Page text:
As of July 2011, the Association of Universities and Colleges of Canada (AUCC) reported 17 of Canada’s 95 universities were led by women. While this represents considerable change from 1974, when Pauline Jewett became the first woman president to lead a co-educational Canadian university, progress for women climbing the educational leadership ladder to the office of the university president in Canada has been slow. The purpose of this qualitative research study was to describe the lived experience of Canadian university women presidents as they developed their career paths to the presidency. This was accomplished through an examination of the women’s own perceptions and experiences about the development of their careers specifically related to personal and professional opportunities and barriers, the role of gender, the integration of their work and non-work lives, and their advice to women who aspire to become university presidents. The participants included eight women presidents of Canadian universities and data were collected through individual, semi-structured interviews. The findings showed that each of the women journeyed through a unique path to the presidency, yet their stories shared common themes. Personal characteristics, family background, educational experiences, and mentoring relationships were identified as critical influences on their career development experience. Challenges stemmed from the struggle to balance career goals with caring responsibilities, cope with the inherent difficulties of the role of a university president, and navigate gender issues. Advice for women aspiring to become university presidents, included (a) advice based on personal development and (b) advice based on professional development.

Committee:

David Meabon, PhD (Advisor)

Subjects:

Canadian Studies; Educational Leadership; Gender Studies; Higher Education; Womens Studies

Keywords:

women and leadership; women and higher education; women's career development; women academic presidents; canadian higher education

Alexander, Stephanie J. H.Views from the Summit: White Working Class Appalachian Males and Their Perceptions of Academic Success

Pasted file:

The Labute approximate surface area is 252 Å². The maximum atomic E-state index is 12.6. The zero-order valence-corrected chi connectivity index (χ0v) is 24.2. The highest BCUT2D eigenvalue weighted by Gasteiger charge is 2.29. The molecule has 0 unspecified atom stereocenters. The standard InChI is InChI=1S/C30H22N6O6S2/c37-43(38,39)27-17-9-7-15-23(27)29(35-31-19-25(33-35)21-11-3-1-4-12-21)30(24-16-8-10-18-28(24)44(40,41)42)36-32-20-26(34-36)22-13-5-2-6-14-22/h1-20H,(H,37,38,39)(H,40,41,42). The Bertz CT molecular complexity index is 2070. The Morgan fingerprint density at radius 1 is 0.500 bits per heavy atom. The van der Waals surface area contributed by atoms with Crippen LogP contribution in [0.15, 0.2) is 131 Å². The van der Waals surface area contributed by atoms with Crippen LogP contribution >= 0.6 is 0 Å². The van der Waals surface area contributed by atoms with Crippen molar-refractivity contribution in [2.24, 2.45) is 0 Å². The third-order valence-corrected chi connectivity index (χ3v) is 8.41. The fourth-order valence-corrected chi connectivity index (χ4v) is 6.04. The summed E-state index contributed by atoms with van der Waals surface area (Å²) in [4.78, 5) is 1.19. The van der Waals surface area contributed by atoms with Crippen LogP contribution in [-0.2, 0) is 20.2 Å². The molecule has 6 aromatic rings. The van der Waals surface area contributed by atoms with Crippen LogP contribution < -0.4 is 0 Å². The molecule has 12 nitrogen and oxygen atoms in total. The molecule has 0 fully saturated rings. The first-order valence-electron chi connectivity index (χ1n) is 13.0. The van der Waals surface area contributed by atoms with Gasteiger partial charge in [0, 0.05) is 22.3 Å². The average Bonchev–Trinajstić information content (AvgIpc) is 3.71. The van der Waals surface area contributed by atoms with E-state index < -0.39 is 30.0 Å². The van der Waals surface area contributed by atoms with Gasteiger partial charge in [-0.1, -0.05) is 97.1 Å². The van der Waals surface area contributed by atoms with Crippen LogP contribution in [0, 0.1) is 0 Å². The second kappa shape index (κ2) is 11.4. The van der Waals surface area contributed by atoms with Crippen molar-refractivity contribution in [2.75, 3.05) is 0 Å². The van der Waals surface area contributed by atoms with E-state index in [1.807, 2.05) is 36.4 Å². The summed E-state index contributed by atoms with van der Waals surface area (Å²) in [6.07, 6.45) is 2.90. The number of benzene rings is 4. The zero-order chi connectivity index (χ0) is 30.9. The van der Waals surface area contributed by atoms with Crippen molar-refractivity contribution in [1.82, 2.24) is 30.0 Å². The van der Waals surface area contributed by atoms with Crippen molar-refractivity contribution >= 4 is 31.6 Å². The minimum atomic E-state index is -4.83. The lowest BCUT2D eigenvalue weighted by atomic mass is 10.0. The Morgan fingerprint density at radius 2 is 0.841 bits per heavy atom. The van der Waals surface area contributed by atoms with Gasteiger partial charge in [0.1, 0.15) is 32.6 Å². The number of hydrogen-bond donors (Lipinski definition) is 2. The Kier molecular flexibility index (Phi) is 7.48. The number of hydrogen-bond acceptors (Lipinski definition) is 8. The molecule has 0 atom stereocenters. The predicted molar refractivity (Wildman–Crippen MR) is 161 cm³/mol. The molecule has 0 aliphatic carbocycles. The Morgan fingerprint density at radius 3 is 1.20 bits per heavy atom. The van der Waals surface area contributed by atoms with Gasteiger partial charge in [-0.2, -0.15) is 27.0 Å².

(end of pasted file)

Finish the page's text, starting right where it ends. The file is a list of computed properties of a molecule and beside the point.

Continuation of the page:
Doctor of Philosophy (PhD), Ohio University, 2013, Cultural Studies (Education)
This research study explored how White working class Appalachian males who have completed, or who were within one term of completing a program of study at one of ten community and technical colleges in West Virginia perceived academic success. It examined their definitions of academic success, the perceptions they held regarding their own past and present academic successes, as well as their views regarding factors from their lived experience that they felt contributed to their program of study completion. Using qualitative methodology, data was collected through semi-structured interviews with eight participants. It was designed to reflect the tenets of Appreciative Inquiry. While reflecting the changes within White working class identity formation in response to the deindustrialization of the economy, the findings of this study present two contradictions with the research literature. The first is that these men were found to define academic success from a working class perspective. This demonstrated their adherence to working class cultural capital while successfully completing a postsecondary program of study. This implies they did not need to abandon their working class cultural capital in lieu of new cultural capital in order to be successful at the college level. Furthermore, the factors from their lived experience that participants named as contributing to their program of study completion were factors that have previously been identified in research literature as factors that commonly present as barriers to postsecondary success for working class students. However, the participants in this study indicated these factors presented as positive influences that assisted in facilitating their academic success. Additionally, the perceptions of past and present academic success held by participants were noted as those that 1) reflect the development of/presence of positive psychological capital within these individuals and 2) demonstrate the educational experiences of these men represent the working class identity in transition.